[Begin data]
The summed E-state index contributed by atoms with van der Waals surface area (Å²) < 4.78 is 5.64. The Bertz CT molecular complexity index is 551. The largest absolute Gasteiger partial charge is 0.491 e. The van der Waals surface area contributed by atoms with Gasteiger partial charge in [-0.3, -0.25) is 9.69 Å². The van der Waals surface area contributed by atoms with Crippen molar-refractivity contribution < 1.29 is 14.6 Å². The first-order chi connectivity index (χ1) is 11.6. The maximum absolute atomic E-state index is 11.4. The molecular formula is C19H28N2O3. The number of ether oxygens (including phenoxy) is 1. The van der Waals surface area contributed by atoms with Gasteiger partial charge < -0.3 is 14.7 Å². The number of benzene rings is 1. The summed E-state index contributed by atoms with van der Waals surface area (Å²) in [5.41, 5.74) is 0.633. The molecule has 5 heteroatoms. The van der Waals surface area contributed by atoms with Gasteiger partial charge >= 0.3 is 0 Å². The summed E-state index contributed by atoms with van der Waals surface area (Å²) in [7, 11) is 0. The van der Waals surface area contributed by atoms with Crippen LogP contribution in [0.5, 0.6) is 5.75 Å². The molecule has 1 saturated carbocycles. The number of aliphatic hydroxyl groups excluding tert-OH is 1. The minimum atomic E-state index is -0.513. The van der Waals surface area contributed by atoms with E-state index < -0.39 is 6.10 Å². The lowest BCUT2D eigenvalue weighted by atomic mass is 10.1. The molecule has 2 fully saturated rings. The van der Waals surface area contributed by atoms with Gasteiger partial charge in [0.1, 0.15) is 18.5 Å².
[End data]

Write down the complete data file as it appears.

The summed E-state index contributed by atoms with van der Waals surface area (Å²) < 4.78 is 5.64. The Bertz CT molecular complexity index is 551. The largest absolute Gasteiger partial charge is 0.491 e. The van der Waals surface area contributed by atoms with Gasteiger partial charge in [-0.3, -0.25) is 9.69 Å². The van der Waals surface area contributed by atoms with Crippen molar-refractivity contribution < 1.29 is 14.6 Å². The first-order chi connectivity index (χ1) is 11.6. The maximum absolute atomic E-state index is 11.4. The molecular formula is C19H28N2O3. The number of ether oxygens (including phenoxy) is 1. The van der Waals surface area contributed by atoms with Gasteiger partial charge < -0.3 is 14.7 Å². The number of benzene rings is 1. The summed E-state index contributed by atoms with van der Waals surface area (Å²) in [5.41, 5.74) is 0.633. The molecule has 5 heteroatoms. The van der Waals surface area contributed by atoms with Gasteiger partial charge >= 0.3 is 0 Å². The summed E-state index contributed by atoms with van der Waals surface area (Å²) in [7, 11) is 0. The van der Waals surface area contributed by atoms with Crippen LogP contribution in [0.5, 0.6) is 5.75 Å². The molecule has 1 saturated carbocycles. The number of aliphatic hydroxyl groups excluding tert-OH is 1. The minimum atomic E-state index is -0.513. The van der Waals surface area contributed by atoms with E-state index < -0.39 is 6.10 Å². The lowest BCUT2D eigenvalue weighted by atomic mass is 10.1. The molecule has 2 fully saturated rings. The van der Waals surface area contributed by atoms with Gasteiger partial charge in [0.1, 0.15) is 18.5 Å².